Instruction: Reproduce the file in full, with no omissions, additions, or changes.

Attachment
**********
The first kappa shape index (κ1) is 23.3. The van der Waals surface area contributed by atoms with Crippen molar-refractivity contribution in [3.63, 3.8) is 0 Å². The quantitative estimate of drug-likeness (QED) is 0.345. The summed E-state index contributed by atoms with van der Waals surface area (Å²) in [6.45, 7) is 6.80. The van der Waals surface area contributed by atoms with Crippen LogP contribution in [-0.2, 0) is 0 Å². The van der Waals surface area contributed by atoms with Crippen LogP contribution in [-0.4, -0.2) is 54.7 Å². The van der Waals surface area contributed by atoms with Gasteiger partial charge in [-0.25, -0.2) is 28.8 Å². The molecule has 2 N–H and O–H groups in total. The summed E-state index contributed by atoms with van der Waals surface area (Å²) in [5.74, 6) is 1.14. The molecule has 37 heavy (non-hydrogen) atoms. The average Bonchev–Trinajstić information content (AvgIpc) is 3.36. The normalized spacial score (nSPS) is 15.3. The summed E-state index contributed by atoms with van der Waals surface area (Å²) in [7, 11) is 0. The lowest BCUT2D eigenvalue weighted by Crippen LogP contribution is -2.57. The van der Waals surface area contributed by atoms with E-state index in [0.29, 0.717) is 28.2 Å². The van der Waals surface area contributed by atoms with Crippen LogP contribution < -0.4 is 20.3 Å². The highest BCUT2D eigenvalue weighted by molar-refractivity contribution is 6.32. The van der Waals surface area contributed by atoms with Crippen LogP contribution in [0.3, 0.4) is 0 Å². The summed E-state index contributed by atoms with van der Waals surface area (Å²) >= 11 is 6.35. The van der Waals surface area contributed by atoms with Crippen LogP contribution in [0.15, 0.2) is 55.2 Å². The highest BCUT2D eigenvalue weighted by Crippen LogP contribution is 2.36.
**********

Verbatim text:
The first kappa shape index (κ1) is 23.3. The van der Waals surface area contributed by atoms with Crippen molar-refractivity contribution in [3.63, 3.8) is 0 Å². The quantitative estimate of drug-likeness (QED) is 0.345. The summed E-state index contributed by atoms with van der Waals surface area (Å²) in [6.45, 7) is 6.80. The van der Waals surface area contributed by atoms with Crippen LogP contribution in [-0.2, 0) is 0 Å². The van der Waals surface area contributed by atoms with Crippen LogP contribution in [-0.4, -0.2) is 54.7 Å². The van der Waals surface area contributed by atoms with Gasteiger partial charge in [-0.25, -0.2) is 28.8 Å². The molecule has 2 N–H and O–H groups in total. The summed E-state index contributed by atoms with van der Waals surface area (Å²) in [5.74, 6) is 1.14. The molecule has 37 heavy (non-hydrogen) atoms. The average Bonchev–Trinajstić information content (AvgIpc) is 3.36. The normalized spacial score (nSPS) is 15.3. The summed E-state index contributed by atoms with van der Waals surface area (Å²) in [7, 11) is 0. The lowest BCUT2D eigenvalue weighted by Crippen LogP contribution is -2.57. The van der Waals surface area contributed by atoms with E-state index in [0.29, 0.717) is 28.2 Å². The van der Waals surface area contributed by atoms with Crippen LogP contribution < -0.4 is 20.3 Å². The highest BCUT2D eigenvalue weighted by molar-refractivity contribution is 6.32. The van der Waals surface area contributed by atoms with Crippen LogP contribution in [0.3, 0.4) is 0 Å². The summed E-state index contributed by atoms with van der Waals surface area (Å²) >= 11 is 6.35. The van der Waals surface area contributed by atoms with Crippen LogP contribution in [0.15, 0.2) is 55.2 Å². The highest BCUT2D eigenvalue weighted by Crippen LogP contribution is 2.36.